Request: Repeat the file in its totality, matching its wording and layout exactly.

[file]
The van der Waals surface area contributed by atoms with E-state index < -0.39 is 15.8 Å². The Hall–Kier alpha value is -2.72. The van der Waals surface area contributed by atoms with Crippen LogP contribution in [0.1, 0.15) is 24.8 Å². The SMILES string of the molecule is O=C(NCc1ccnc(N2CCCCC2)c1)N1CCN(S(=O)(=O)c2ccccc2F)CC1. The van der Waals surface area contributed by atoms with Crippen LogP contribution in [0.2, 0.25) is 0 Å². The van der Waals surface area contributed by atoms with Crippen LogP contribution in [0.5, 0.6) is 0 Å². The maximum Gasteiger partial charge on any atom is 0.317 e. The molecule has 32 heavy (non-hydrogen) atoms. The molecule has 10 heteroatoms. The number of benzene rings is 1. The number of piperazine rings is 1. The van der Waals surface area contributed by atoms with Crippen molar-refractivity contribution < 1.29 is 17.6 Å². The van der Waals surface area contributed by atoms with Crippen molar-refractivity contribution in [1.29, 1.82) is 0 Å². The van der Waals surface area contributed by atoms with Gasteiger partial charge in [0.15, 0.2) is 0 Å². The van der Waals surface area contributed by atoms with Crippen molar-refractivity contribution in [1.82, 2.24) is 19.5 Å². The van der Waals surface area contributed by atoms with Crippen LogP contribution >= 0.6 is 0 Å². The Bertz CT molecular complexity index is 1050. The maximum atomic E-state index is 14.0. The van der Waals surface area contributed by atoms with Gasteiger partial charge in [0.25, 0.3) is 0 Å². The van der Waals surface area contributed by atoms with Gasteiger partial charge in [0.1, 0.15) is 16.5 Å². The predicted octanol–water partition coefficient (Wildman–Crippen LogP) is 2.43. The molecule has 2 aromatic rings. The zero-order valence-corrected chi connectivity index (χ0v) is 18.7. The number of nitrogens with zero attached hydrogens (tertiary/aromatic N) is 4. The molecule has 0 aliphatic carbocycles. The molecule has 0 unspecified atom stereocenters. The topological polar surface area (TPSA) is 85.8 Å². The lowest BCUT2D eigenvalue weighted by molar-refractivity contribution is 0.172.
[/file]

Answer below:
The van der Waals surface area contributed by atoms with E-state index < -0.39 is 15.8 Å². The Hall–Kier alpha value is -2.72. The van der Waals surface area contributed by atoms with Crippen LogP contribution in [0.1, 0.15) is 24.8 Å². The SMILES string of the molecule is O=C(NCc1ccnc(N2CCCCC2)c1)N1CCN(S(=O)(=O)c2ccccc2F)CC1. The van der Waals surface area contributed by atoms with Crippen LogP contribution in [0.2, 0.25) is 0 Å². The van der Waals surface area contributed by atoms with Crippen LogP contribution in [0.5, 0.6) is 0 Å². The maximum Gasteiger partial charge on any atom is 0.317 e. The molecule has 32 heavy (non-hydrogen) atoms. The molecule has 10 heteroatoms. The number of benzene rings is 1. The number of piperazine rings is 1. The van der Waals surface area contributed by atoms with Crippen molar-refractivity contribution < 1.29 is 17.6 Å². The van der Waals surface area contributed by atoms with Crippen molar-refractivity contribution in [1.29, 1.82) is 0 Å². The van der Waals surface area contributed by atoms with Gasteiger partial charge in [0.15, 0.2) is 0 Å². The van der Waals surface area contributed by atoms with Crippen molar-refractivity contribution in [1.82, 2.24) is 19.5 Å². The van der Waals surface area contributed by atoms with Crippen LogP contribution >= 0.6 is 0 Å². The Bertz CT molecular complexity index is 1050. The maximum atomic E-state index is 14.0. The van der Waals surface area contributed by atoms with Gasteiger partial charge in [0.25, 0.3) is 0 Å². The van der Waals surface area contributed by atoms with Gasteiger partial charge in [0.1, 0.15) is 16.5 Å². The predicted octanol–water partition coefficient (Wildman–Crippen LogP) is 2.43. The molecule has 2 aromatic rings. The zero-order valence-corrected chi connectivity index (χ0v) is 18.7. The number of nitrogens with zero attached hydrogens (tertiary/aromatic N) is 4. The molecule has 0 aliphatic carbocycles. The molecule has 0 unspecified atom stereocenters. The topological polar surface area (TPSA) is 85.8 Å². The lowest BCUT2D eigenvalue weighted by molar-refractivity contribution is 0.172.